Back to Panama, Day 1 continued

Orange-Chinned Parakeet 3-13-17-1518

Orange-Chinned Parakeet

More birds from the first full day of a short but colorful trip. It’s always a delight to see parrots and parakeets, after you’ve managed to distinguish them from the leaves of the trees into which they blend so well. Orange-Chinned Parakeets were our most common psittacine species.

The picture below is as close as I got to the tiny spec of “orange chin” this bird is named for. I’ve come to the conclusion you can only “see” it in the field guide illustrations.

Orange Chin of the Orange-Chinned Parakeet 3-13-17-1564Below is a Yellow-Tailed Oriole. I saw a lot of different Orioles all at once years ago in Belize and got terribly confused. Luckily this was the only Oriole we had to worry about except for the Baltimore Oriole which we shall see shortly in spring migration in the United States, with many staying to breed throughout the summer.

Yellow-Tailed Oriole 3-13-17-1803

Yellow-Tailed Oriole

Later in the day we visited some wetlands and caught glimpses of the juvenile Rufescent Tiger-Heron on the left and its parents on the right.

Also present in the wet areas were Northern Jacanas like the one below.

I think I have never seen a Greater Ani before, only Groove-Billed and Smooth-Billed. I was surprised to see the scalloped blue edges on its feathers.

Greater Ani 3-13-17-1758

Greater Ani

We had some raptors too. The Gray-Lined Hawk below is a new species for me. What a gorgeous creature.

Gray-Lined Hawk 3-13-17-2017

Gray-Lined Hawk

I’ve seen Zone-Tailed Hawks before, but never really gotten such a detailed view of their feather patterns underneath.

Zone-Tailed Hawk 3-13-17-2039

Zone-Tailed Hawk

The Black Vulture below is feather-challenged but still elegant in flight. Black Vultures outnumbered every other kind so you will be seeing more pictures of them.

Black Vulture 3-13-17-2053

Black Vulture

I couldn’t resist throwing in a few more pictures of a Plain-Colored Tanager. I’m sure he was pleased I paid so much attention to him.

This Black-Headed Saltator isn’t living up to its name. If it weren’t for the overall shape of the bird and the white eyebrow I would still be trying to figure out who it was.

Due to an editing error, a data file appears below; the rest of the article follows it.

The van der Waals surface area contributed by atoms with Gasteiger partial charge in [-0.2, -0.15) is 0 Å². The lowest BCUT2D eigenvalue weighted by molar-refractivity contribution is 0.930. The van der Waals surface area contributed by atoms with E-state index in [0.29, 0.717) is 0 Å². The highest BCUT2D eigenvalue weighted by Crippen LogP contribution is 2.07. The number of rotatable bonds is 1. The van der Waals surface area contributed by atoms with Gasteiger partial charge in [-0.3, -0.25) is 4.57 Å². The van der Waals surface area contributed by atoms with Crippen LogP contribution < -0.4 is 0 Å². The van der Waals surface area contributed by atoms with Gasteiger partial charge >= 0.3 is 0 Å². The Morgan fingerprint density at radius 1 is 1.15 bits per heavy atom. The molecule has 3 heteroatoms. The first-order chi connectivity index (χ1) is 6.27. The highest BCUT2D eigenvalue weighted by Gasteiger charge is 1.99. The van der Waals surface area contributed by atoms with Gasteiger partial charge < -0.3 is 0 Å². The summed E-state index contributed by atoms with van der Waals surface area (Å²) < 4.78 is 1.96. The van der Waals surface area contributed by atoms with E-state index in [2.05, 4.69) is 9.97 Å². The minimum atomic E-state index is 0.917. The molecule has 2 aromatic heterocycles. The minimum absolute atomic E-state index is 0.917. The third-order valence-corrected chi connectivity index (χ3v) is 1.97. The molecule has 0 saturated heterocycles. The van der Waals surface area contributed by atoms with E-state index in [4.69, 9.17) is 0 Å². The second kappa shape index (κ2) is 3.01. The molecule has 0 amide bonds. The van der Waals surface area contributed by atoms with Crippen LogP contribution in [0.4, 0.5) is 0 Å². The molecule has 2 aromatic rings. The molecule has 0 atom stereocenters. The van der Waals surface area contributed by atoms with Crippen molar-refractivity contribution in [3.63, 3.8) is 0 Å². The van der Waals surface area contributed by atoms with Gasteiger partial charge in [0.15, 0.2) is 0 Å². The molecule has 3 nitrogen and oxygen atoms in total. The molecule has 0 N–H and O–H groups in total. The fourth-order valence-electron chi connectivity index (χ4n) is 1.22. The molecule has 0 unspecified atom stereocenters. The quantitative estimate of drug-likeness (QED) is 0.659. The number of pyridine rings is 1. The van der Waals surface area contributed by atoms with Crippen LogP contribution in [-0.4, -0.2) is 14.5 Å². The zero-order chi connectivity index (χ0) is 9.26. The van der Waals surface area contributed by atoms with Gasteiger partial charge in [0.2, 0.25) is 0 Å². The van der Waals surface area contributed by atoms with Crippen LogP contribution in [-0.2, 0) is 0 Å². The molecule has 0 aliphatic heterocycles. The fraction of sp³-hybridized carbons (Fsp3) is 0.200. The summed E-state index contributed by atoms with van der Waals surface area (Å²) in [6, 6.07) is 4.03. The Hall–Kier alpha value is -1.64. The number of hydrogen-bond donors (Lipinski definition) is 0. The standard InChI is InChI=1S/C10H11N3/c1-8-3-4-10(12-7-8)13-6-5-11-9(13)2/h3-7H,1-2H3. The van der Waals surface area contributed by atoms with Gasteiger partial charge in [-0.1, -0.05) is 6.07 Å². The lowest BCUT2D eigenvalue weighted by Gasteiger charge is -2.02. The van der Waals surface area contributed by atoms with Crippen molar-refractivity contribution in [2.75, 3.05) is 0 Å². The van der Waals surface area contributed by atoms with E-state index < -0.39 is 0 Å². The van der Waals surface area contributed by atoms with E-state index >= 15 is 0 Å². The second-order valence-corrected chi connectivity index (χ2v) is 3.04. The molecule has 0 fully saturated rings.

Black-Headed Saltator 3-13-17-2055

Black-Headed Saltator

We saw a lot of Yellow Warblers, and there have been a few reported to have made their way to the Midwest in the U.S. already.

Yellow Warbler 3-13-17-2103

Yellow Warbler

This is not my greatest picture of a Rufous-Tailed Hummingbird but I like the branch it’s on.

cropped-rufoustailed-hummingbird-3-13-17-0894.jpg

Rufous-Tailed Hummingbird

Red-Lored Parrots were seen a few times too. This bird seems to be feeding on something here. Looks crunchy, what fun.

There was a Three-Toed Sloth in a tree close to the tower we stayed in. It blended in well but luckily was exposed enough for a photograph.

Three-Toed Sloth 3-13-17-1424It’s been a busy week, with the March for Science last Saturday, then Choir Sunday at Unity Temple, work, upcoming rehearsal and participation in the Spring Music Festival at Unity Temple-United Lutheran which my friend Linda and I attended last year but this year we are performing Schubert’s Sonatina for Flute and Piano. I managed to get in a swim last night but the rest of the week is clamoring for attention. I’ll be back with more birds from Panama as soon as I can.

Happy Spring!

6 thoughts on “Back to Panama, Day 1 continued

  1. Great shots Lisa! Beautiful birds! You’re such a busy lady, it’s amazing all the things that you are involved to do! Have a great time my friend! 🙂

    • Aw shucks, thanks, H.J.! I’m just looking for some way to explain why I don’t appear on this page more often. Wish I could just stay home and play music for the birds. 🙂

    • Thanks for the encouraging words. Round 2 comes with the climate marches this weekend but the Schubert commitment will prevent me from expending that much extra energy.

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